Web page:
Good links and bad links
Anyone taking their first steps into the world of SEO will find it impossible to avoid ads for services that promise thousands of links for very little money. But like most things in life, if an SEO offer seems too good to be true, it is.
You'll get your links alright, and they may even boost your Google rankings for a short while. But sooner or later the search engine will realize you are buying links (a big no-no in the Webmaster Guidelines mentioned above) and your site will plummet down the rankings.
Exactly why Google doesn't like link buying, and the full horror of getting caught doing it, would fill at least one blog post on their own, but anyone interested in such things can get a rough overview by reading the Wikipedia article on one of Google's most recent algorithm updates.
So if that's the wrong way to get links, what's the right way?
Firstly, you need to make sure your content really stands out – linking to something is a way of endorsing it and people are more likely to do that if your blog is of a high standard.
There are a few ways of doing this but the best one is to try and ensure you bring something new to the debate each time you sit down to write. Not every post needs to be a thesis, but if you draw on your own expertise and experiences you'll find you can bring a fresh spin to almost any topic.
Make the most of the social side of blogging
Great content on its own won't bring in the maximum number of links – to do that you need to get out there and make friends. Blogging is a social activity and whatever you are writing about there will be a community that revolves around that particular subject. Twitter and Google are your friends here – use them to find other bloggers and start a conversation.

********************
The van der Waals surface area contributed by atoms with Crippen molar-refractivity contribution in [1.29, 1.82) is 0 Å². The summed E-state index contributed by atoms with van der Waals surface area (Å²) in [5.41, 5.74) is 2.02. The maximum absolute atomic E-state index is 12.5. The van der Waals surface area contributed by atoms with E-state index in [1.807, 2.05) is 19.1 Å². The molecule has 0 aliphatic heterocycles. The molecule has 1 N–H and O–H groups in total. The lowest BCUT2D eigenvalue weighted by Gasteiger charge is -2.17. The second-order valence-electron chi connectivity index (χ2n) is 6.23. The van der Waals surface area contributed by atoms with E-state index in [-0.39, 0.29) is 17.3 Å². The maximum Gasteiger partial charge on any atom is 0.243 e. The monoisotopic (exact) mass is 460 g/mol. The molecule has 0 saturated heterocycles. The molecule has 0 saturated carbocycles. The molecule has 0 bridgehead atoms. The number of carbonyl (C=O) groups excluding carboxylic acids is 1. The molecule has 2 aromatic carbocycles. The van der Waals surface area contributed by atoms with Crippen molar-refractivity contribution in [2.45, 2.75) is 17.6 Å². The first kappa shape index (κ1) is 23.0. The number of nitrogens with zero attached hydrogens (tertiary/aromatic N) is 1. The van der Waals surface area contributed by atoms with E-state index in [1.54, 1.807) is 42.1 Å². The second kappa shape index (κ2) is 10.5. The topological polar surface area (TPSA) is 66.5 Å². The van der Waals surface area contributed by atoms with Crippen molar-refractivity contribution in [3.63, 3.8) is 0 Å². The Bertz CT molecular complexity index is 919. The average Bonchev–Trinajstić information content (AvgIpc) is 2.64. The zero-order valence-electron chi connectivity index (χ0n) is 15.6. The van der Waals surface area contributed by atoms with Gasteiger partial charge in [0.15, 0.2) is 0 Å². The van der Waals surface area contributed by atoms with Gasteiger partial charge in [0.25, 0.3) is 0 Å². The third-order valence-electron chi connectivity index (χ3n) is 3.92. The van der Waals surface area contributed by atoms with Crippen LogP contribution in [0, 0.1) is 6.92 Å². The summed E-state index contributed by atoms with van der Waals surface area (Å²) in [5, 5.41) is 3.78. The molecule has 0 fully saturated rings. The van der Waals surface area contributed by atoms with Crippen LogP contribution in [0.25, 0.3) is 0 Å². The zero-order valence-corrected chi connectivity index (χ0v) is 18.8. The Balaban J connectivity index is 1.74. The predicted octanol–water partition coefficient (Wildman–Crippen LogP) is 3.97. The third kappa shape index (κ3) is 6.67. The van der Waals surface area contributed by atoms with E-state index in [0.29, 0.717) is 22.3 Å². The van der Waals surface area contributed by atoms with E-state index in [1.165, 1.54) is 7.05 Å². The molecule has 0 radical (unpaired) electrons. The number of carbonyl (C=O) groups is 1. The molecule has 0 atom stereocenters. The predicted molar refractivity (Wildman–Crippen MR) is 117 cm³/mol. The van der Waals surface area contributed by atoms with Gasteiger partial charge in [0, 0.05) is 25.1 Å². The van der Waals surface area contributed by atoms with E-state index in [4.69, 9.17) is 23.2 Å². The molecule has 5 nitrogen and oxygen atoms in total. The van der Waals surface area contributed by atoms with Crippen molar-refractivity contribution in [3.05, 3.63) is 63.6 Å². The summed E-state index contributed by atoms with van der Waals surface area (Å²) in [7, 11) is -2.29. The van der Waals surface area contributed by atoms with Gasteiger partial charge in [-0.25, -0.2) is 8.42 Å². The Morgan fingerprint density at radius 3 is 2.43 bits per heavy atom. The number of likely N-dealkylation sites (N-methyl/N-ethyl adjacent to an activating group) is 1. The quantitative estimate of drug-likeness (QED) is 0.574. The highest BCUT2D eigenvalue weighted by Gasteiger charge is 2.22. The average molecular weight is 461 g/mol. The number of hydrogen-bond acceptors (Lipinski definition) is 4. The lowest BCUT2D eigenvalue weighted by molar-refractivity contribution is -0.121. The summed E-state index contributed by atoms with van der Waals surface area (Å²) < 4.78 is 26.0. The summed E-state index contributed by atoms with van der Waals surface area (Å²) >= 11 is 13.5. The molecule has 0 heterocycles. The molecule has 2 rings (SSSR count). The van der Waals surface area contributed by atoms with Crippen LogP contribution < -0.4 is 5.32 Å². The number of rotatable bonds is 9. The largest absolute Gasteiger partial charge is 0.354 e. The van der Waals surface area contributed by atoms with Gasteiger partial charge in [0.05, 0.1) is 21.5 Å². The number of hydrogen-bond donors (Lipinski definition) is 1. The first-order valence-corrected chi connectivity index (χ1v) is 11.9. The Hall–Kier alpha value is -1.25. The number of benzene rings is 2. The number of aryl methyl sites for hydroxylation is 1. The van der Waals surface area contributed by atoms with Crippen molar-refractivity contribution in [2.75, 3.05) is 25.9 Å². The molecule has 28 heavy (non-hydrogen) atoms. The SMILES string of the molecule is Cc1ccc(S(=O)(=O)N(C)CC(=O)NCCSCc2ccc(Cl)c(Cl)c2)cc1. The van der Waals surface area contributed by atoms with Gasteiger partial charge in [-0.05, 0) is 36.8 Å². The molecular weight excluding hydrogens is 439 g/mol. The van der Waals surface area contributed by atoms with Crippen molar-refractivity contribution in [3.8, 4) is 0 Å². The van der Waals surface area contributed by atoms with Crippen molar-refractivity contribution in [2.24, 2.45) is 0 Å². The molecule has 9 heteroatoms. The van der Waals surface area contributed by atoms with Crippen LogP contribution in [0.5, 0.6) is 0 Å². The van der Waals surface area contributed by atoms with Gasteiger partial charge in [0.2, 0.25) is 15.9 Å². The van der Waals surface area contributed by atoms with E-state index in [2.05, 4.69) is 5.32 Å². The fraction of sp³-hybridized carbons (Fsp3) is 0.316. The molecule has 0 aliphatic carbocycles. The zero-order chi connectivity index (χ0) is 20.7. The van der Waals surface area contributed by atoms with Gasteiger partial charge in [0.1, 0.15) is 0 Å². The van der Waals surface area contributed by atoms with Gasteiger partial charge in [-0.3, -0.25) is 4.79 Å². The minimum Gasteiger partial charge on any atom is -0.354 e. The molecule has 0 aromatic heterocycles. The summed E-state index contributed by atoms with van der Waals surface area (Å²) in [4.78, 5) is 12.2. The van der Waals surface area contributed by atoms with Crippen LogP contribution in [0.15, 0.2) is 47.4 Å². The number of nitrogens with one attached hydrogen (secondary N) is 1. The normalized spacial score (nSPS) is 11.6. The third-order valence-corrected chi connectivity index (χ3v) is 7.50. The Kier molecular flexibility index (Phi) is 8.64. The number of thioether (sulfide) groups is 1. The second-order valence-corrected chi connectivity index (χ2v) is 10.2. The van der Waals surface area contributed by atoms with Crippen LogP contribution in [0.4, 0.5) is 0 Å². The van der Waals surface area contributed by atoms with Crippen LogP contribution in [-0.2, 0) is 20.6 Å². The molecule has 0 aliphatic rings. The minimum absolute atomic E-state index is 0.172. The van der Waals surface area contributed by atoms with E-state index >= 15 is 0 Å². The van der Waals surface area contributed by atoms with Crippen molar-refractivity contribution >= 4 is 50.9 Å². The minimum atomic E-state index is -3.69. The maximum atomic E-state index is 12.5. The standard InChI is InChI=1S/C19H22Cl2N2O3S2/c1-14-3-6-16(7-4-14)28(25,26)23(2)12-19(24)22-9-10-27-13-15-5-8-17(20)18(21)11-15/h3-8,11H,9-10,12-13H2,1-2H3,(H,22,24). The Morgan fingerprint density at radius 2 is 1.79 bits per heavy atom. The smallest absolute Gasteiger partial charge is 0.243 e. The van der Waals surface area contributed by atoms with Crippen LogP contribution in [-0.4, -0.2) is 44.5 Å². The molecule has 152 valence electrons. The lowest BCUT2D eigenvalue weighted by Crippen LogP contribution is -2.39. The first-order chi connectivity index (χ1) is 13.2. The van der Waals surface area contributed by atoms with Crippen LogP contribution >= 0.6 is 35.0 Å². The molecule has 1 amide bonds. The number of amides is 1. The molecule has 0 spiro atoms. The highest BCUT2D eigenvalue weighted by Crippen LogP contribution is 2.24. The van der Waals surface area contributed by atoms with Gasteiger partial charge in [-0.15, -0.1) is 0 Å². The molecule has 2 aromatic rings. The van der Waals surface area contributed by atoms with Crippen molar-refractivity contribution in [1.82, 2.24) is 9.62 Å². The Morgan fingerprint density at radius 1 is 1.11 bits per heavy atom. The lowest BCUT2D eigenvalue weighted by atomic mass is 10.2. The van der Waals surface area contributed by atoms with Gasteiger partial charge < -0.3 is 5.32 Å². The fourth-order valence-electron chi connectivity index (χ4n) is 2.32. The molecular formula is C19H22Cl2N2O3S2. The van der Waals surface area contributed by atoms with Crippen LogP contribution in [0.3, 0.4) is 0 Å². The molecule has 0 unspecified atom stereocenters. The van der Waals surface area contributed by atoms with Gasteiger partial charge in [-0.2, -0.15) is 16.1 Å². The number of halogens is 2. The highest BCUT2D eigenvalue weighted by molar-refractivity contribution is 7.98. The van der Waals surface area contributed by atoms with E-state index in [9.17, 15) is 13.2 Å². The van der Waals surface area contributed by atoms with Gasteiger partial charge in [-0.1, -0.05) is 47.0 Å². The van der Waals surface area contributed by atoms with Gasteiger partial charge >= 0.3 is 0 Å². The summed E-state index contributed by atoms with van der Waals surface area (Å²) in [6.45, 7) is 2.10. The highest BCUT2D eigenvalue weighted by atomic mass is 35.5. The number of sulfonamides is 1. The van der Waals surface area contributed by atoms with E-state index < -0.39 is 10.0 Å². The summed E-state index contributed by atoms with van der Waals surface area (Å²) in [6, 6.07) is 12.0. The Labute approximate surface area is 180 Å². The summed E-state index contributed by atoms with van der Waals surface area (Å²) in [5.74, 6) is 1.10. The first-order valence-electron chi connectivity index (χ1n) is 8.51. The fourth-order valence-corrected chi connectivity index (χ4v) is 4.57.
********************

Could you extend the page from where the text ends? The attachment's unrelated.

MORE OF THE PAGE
If you're both passionate about the same thing this should be easy - by tweeting people and commenting on their articles you'll start to form a relationship which will be beneficial for your blog. This should be two people talking about something they love – there's no need to fake anything. If you're friendly, open and honest, you're far more likely to get a link than if you brazenly ask a stranger for one. Gently making someone aware of your blog will reap all sorts of benefits – if they like what you're doing they'll link to it and tweet about it – you won't have to ask.
Blogging is what you make of it
This is only the beginning though – we haven't even touched on SEO topics like guest posting or linkbait. And that's the beauty of blogging – you can treat it as just a way to get your thoughts down on the page or as a long-term project with specific goals and aims. Professional bloggers do exist and if you want to start on the road to becoming one, following the tips here will make sure you are heading in the right direction.
About the Author: Will Stevens – a journalist and SEO expert who is part of the 123-reg.co.uk blog team. The company is the UK's largest accredited provider of domain names.